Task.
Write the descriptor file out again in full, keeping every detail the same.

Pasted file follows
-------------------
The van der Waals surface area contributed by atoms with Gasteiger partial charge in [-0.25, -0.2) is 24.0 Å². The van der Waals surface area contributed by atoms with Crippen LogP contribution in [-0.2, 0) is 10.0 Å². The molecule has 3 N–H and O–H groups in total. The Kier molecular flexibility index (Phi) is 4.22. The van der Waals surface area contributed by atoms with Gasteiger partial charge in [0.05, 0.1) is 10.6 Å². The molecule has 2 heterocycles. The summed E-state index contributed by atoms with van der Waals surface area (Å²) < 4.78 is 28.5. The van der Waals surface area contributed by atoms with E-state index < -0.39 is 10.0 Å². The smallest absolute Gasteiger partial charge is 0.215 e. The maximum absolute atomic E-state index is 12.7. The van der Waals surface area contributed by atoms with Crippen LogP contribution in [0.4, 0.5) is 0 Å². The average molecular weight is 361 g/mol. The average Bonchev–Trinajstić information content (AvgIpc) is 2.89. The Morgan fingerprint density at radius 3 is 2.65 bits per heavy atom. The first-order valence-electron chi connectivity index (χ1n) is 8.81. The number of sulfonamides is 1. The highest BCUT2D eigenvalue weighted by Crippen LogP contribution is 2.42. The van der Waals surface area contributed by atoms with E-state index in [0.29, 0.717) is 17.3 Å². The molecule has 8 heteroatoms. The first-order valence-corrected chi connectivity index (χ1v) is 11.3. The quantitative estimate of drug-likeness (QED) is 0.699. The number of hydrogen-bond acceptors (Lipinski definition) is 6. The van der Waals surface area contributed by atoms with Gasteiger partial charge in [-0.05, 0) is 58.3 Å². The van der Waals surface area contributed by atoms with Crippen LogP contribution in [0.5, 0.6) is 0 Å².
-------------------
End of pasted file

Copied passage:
The van der Waals surface area contributed by atoms with Gasteiger partial charge in [-0.25, -0.2) is 24.0 Å². The van der Waals surface area contributed by atoms with Crippen LogP contribution in [-0.2, 0) is 10.0 Å². The molecule has 3 N–H and O–H groups in total. The Kier molecular flexibility index (Phi) is 4.22. The van der Waals surface area contributed by atoms with Gasteiger partial charge in [0.05, 0.1) is 10.6 Å². The molecule has 2 heterocycles. The summed E-state index contributed by atoms with van der Waals surface area (Å²) < 4.78 is 28.5. The van der Waals surface area contributed by atoms with E-state index < -0.39 is 10.0 Å². The smallest absolute Gasteiger partial charge is 0.215 e. The maximum absolute atomic E-state index is 12.7. The van der Waals surface area contributed by atoms with Crippen LogP contribution in [0.4, 0.5) is 0 Å². The average molecular weight is 361 g/mol. The average Bonchev–Trinajstić information content (AvgIpc) is 2.89. The Morgan fingerprint density at radius 3 is 2.65 bits per heavy atom. The first-order valence-electron chi connectivity index (χ1n) is 8.81. The number of sulfonamides is 1. The highest BCUT2D eigenvalue weighted by Crippen LogP contribution is 2.42. The van der Waals surface area contributed by atoms with E-state index in [0.29, 0.717) is 17.3 Å². The molecule has 8 heteroatoms. The first-order valence-corrected chi connectivity index (χ1v) is 11.3. The quantitative estimate of drug-likeness (QED) is 0.699. The number of hydrogen-bond acceptors (Lipinski definition) is 6. The van der Waals surface area contributed by atoms with Gasteiger partial charge in [-0.05, 0) is 58.3 Å². The van der Waals surface area contributed by atoms with Crippen LogP contribution in [0.5, 0.6) is 0 Å².